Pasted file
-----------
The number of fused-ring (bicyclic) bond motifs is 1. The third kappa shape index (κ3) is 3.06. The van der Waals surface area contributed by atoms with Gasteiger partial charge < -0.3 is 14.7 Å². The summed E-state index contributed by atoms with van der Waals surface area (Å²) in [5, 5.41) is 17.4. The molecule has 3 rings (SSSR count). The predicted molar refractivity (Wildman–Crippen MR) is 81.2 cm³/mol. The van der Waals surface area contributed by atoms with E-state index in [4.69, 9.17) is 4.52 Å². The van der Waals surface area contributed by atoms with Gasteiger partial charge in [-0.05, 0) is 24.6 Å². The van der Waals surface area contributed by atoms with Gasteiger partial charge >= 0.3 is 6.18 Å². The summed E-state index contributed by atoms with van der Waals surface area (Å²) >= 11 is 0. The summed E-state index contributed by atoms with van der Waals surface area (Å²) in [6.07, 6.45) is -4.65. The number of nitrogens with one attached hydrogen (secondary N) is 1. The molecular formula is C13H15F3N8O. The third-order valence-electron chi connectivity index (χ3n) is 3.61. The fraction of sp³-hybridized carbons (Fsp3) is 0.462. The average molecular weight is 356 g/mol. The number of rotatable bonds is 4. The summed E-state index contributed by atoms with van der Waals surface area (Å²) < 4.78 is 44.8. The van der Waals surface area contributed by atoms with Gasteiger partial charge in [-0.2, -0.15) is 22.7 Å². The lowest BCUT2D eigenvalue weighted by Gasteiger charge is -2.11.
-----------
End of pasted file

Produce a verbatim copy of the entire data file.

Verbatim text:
The number of fused-ring (bicyclic) bond motifs is 1. The third kappa shape index (κ3) is 3.06. The van der Waals surface area contributed by atoms with Gasteiger partial charge < -0.3 is 14.7 Å². The summed E-state index contributed by atoms with van der Waals surface area (Å²) in [5, 5.41) is 17.4. The molecule has 3 rings (SSSR count). The predicted molar refractivity (Wildman–Crippen MR) is 81.2 cm³/mol. The van der Waals surface area contributed by atoms with E-state index in [4.69, 9.17) is 4.52 Å². The van der Waals surface area contributed by atoms with Gasteiger partial charge in [-0.05, 0) is 24.6 Å². The van der Waals surface area contributed by atoms with Gasteiger partial charge >= 0.3 is 6.18 Å². The summed E-state index contributed by atoms with van der Waals surface area (Å²) >= 11 is 0. The summed E-state index contributed by atoms with van der Waals surface area (Å²) in [6.07, 6.45) is -4.65. The number of nitrogens with one attached hydrogen (secondary N) is 1. The molecular formula is C13H15F3N8O. The third-order valence-electron chi connectivity index (χ3n) is 3.61. The fraction of sp³-hybridized carbons (Fsp3) is 0.462. The average molecular weight is 356 g/mol. The number of rotatable bonds is 4. The summed E-state index contributed by atoms with van der Waals surface area (Å²) < 4.78 is 44.8. The van der Waals surface area contributed by atoms with Gasteiger partial charge in [-0.2, -0.15) is 22.7 Å². The lowest BCUT2D eigenvalue weighted by Gasteiger charge is -2.11.